Dutch Research that Can (and Can’t) be done Online

People don’t always realize how many Dutch records are already available online. I do most of the research for my own family and for clients online. Even before most archives closed because of corona, I only had to go to the archives a couple of times per year despite being a full-time researcher.

Here is an overview of the record types and their typical online availability. The links lead to articles that give more information about the records.

Can usually be found online

Man standing on a ladder in front of stacked boxes

Finding records in the repository. Credits: US National Archives (no known copyrights)

Can sometimes be found online

Can typically not be found online

  • Records that are not public yet, including recent civil registration records
  • Church records after 1811
  • Personal record cards
  • Royal decrees
  • Less popular records, such as municipal correspondence
  • Private records, such as those kept by families or organizations, who have not turned over their collections to an archive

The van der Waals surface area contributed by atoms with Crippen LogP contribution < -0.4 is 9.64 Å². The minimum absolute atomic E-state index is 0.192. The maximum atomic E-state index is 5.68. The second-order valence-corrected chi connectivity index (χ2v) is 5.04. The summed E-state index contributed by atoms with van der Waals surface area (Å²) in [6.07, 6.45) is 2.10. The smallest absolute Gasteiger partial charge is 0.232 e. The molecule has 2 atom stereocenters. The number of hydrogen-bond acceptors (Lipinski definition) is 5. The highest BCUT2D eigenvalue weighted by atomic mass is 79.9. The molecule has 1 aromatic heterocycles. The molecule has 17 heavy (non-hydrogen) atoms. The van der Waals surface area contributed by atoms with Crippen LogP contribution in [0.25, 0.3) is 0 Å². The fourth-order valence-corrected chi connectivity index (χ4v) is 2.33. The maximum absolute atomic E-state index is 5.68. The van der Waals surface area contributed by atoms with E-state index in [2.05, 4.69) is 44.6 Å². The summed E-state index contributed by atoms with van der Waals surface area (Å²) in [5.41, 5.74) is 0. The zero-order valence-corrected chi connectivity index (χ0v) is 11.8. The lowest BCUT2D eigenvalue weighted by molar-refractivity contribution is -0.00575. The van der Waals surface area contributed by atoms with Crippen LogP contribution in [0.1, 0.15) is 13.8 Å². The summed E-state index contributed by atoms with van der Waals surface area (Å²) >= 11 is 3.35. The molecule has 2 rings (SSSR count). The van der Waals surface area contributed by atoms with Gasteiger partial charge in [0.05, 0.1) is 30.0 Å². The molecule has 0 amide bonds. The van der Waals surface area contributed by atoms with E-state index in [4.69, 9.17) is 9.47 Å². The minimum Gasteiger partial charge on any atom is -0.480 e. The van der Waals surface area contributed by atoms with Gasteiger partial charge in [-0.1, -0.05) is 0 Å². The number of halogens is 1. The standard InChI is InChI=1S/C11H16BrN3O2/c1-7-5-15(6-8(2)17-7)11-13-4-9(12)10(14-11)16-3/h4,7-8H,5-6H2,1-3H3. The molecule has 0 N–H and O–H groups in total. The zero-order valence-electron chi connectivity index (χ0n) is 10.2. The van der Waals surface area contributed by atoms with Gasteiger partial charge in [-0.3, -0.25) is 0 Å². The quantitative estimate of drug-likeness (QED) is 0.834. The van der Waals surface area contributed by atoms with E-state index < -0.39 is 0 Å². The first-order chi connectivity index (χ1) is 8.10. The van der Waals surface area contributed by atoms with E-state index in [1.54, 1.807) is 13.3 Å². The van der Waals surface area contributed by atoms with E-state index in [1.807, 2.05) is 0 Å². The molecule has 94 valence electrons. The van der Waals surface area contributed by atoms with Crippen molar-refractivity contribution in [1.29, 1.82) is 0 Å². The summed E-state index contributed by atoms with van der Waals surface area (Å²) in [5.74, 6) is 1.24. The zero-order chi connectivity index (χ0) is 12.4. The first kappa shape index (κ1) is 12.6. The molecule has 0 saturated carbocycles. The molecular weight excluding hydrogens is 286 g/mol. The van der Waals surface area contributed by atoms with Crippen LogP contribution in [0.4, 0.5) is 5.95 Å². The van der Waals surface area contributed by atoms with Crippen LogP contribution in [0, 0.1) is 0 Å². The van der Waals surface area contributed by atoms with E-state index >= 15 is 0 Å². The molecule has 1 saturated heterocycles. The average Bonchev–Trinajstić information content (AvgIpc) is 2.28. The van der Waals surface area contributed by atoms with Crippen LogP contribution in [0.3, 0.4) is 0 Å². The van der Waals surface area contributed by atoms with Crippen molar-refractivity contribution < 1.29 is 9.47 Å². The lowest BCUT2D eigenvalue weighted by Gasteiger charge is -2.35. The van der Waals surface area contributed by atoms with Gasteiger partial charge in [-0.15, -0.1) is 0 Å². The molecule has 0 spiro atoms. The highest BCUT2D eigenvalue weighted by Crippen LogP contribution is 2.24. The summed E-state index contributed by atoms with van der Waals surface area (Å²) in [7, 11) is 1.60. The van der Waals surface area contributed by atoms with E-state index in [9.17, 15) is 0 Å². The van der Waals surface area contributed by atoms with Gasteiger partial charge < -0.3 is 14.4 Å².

• Genealogical publications under copyright

In some cases, it may be possible to order scans of records that are not online yet. See the overview of archives providing free scanning on demand.

It may be possible to get dispensation to view records that are not public, for example if you can prove the people involved are deceased, if they are your own records, or if you are the next-of-kin. That will require an on-site visit.

Library reading room

Reading room, 1974. Credits: Rob Mierenet, National Archives collection

Where to find the online records

Nation-wide websites:

Overview of websites per province/city:

About Yvette Hoitink

Yvette Hoitink, CG® is a board-certified genealogist in the Netherlands. She has been doing genealogy for almost 30 years. Her expertise is helping people from across the world find their ancestors in the Netherlands. Read about Yvette's professional genealogy services.


  1. Roger Bonga says

    Very helpful article. Thank you.

  2. Thank you.

  3. Donald Warren Blankman says

    This is a good article to get one started with research in The Netherlands. Much can now be done on-line, but a personal visit to Dutch Archives will provide you with an indescribable experience and feeling of being close to the origins of your Dutch family, and that is lacking on the internet. In an archive you can actually touch and feel some of the original documents and know that your ancestor wrote that, or personally signed his or her name!

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